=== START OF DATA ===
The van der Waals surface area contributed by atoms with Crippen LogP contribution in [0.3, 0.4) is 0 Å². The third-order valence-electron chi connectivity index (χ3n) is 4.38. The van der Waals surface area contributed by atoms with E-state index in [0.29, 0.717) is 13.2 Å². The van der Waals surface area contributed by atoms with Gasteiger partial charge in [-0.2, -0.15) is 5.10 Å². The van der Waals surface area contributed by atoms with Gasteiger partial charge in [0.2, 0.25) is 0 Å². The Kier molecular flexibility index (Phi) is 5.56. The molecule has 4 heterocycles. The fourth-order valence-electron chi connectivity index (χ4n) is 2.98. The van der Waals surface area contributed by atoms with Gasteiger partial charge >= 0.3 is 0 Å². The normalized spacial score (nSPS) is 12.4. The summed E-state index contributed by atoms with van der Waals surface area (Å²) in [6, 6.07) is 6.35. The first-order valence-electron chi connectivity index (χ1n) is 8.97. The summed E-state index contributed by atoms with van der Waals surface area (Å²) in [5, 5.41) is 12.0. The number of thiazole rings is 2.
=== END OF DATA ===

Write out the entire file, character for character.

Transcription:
The van der Waals surface area contributed by atoms with Crippen LogP contribution in [0.3, 0.4) is 0 Å². The third-order valence-electron chi connectivity index (χ3n) is 4.38. The van der Waals surface area contributed by atoms with E-state index in [0.29, 0.717) is 13.2 Å². The van der Waals surface area contributed by atoms with Gasteiger partial charge in [-0.2, -0.15) is 5.10 Å². The van der Waals surface area contributed by atoms with Gasteiger partial charge in [0.2, 0.25) is 0 Å². The Kier molecular flexibility index (Phi) is 5.56. The molecule has 4 heterocycles. The fourth-order valence-electron chi connectivity index (χ4n) is 2.98. The van der Waals surface area contributed by atoms with Gasteiger partial charge >= 0.3 is 0 Å². The normalized spacial score (nSPS) is 12.4. The summed E-state index contributed by atoms with van der Waals surface area (Å²) in [6, 6.07) is 6.35. The first-order valence-electron chi connectivity index (χ1n) is 8.97. The summed E-state index contributed by atoms with van der Waals surface area (Å²) in [5, 5.41) is 12.0. The number of thiazole rings is 2.